Thousands at Invasion Day rally in Sydney

Farid FaridAAP
Thousands have turned out in Sydney to commemorate Invasion Day.
Camera IconThousands have turned out in Sydney to commemorate Invasion Day. Credit: AAP

Thousands have gathered in central Sydney waving flags and carrying placards calling for justice for Aboriginal deaths in custody as part of nationwide Invasion Day protests.

Led by Aboriginal activists, the mostly masked crowd boisterously shouted "Always was, always will be Aboriginal land" as they marched from Town Hall to Victoria Park.

"We feel proud today yet sad in knowing why we have to stand here. Why do we have to promote our invasion to make sure Australia sees us?" said master of ceremonies Elizabeth Jarrett, a Dunghutti-Bundjalug activist.

She listed a litany of ongoing grievances held by Australia's indigenous population - representing nearly 3.5 per cent of the country's population - including most prominently deaths in custody.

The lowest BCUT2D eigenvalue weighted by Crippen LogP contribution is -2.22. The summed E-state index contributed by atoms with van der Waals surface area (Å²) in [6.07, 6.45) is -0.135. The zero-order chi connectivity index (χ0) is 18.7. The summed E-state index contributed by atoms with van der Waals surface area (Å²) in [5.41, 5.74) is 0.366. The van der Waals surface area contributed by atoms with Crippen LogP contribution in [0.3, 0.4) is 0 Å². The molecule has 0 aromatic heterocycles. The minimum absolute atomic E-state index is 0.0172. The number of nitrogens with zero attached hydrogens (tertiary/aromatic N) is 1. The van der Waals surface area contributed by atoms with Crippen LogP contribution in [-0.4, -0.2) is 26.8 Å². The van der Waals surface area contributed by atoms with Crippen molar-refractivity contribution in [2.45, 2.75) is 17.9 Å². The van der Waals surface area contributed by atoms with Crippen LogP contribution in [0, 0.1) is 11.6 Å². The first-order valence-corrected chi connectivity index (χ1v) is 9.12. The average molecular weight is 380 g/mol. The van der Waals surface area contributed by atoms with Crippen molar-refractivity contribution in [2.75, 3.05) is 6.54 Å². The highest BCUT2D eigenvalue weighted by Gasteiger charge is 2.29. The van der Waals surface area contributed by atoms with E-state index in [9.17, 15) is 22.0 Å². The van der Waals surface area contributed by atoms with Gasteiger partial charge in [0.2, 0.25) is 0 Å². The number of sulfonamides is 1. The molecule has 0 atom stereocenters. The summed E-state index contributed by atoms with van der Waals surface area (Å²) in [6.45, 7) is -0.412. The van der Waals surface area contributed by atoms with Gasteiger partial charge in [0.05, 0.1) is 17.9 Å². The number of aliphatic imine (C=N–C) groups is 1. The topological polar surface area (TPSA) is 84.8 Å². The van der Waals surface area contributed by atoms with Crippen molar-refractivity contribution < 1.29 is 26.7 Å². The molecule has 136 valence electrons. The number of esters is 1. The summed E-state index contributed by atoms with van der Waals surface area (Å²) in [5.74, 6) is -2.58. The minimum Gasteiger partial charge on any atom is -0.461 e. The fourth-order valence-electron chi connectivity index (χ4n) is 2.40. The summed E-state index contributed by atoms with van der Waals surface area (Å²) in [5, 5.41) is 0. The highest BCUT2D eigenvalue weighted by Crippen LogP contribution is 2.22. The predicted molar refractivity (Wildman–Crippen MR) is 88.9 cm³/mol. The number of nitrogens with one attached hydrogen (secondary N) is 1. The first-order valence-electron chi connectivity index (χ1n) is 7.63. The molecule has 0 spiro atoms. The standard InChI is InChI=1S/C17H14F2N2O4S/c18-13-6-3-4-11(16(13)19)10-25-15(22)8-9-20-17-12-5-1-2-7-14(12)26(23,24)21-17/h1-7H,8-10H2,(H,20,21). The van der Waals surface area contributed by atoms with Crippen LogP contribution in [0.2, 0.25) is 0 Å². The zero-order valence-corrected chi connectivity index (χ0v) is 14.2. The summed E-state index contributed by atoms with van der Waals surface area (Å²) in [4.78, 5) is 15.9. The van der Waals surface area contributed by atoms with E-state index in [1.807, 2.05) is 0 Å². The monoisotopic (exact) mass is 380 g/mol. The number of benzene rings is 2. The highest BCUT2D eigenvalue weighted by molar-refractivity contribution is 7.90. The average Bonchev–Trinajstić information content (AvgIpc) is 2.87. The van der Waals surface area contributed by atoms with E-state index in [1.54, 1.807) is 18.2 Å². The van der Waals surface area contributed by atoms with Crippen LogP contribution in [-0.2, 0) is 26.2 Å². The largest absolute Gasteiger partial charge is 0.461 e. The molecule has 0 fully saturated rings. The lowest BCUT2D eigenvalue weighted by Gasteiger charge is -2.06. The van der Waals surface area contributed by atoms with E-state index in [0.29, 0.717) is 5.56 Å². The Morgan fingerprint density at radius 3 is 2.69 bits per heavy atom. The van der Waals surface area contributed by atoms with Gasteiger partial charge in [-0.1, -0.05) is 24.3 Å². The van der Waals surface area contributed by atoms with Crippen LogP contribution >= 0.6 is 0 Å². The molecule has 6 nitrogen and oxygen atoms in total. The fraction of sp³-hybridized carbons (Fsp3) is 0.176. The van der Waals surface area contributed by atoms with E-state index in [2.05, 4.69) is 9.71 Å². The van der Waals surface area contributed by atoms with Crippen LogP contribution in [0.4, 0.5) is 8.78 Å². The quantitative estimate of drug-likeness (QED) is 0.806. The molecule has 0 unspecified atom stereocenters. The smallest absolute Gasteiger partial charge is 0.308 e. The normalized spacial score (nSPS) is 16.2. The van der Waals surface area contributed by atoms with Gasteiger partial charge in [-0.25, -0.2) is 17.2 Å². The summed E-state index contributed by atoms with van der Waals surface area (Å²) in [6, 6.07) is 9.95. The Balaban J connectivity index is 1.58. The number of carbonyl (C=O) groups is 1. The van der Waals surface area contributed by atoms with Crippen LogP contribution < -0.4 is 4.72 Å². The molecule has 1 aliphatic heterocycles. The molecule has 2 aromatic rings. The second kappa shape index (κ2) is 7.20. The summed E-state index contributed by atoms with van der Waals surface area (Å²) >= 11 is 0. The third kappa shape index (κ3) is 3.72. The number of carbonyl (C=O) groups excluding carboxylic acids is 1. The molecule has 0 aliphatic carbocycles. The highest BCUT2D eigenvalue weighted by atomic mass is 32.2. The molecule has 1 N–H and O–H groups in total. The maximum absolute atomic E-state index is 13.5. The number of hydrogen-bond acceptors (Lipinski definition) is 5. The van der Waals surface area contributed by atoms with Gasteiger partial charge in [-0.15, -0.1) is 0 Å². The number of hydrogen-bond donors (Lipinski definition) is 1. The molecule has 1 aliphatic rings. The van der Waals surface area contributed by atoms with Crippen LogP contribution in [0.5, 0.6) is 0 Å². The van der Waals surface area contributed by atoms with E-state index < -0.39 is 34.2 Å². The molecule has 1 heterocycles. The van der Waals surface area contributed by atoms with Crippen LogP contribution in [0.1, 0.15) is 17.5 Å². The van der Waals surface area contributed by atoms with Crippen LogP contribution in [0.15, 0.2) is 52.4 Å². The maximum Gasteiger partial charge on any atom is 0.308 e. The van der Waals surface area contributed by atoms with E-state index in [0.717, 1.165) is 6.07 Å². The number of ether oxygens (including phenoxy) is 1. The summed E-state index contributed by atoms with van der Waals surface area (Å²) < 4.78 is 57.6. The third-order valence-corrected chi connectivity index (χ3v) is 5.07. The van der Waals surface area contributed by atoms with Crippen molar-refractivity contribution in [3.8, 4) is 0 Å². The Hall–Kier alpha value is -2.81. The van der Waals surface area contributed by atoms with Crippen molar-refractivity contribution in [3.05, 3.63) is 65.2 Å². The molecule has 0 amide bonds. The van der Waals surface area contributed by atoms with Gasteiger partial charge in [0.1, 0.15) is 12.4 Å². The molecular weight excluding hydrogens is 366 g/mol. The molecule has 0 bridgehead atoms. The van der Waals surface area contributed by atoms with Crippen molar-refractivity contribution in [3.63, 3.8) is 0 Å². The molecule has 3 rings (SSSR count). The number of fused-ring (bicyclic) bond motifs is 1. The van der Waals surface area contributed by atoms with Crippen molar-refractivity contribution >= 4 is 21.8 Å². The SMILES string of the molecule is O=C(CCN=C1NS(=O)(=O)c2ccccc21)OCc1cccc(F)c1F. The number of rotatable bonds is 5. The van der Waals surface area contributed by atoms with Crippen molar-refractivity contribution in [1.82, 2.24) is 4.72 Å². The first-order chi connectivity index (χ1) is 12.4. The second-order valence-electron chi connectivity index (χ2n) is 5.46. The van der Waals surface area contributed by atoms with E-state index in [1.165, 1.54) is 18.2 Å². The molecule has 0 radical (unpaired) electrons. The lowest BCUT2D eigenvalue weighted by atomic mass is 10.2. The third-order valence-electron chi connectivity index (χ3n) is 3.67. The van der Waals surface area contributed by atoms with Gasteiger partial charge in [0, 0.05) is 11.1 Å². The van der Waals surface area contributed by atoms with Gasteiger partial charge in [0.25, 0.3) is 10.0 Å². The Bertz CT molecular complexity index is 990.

In the 30 years since the Royal Commission there have been about 500 Indigenous deaths in custody, with the majority of them in jails.

"We want to make sure our murders stop, the raping of our women, the stealing of our children... and the desecration of our culture," Ms Jarrett added.

But for Gamilaraay woman Helen Russell, she does not see much hope in serious political reforms to remedy "the pain" of Aboriginal Australians.

Wearing a red shirt emblazoned with pictures of her two dead sons, she squarely blamed Australia's police and prisons for targeting Aboriginal men.

"My two sons were killed by the system," she told AAP.

Last year one of her sons Stanley Russell, 45, was shot dead by police at his Seven Hills home in western Sydney, while her other son Edward Russell died in Long Bay Prison in 1999 aged 25.

"I just cry and cry and keep on crying because we have never gotten justice. I don't think we ever will," Ms Russell said.

Get the latest news from thewest.com.au in your inbox.

Sign up for our emails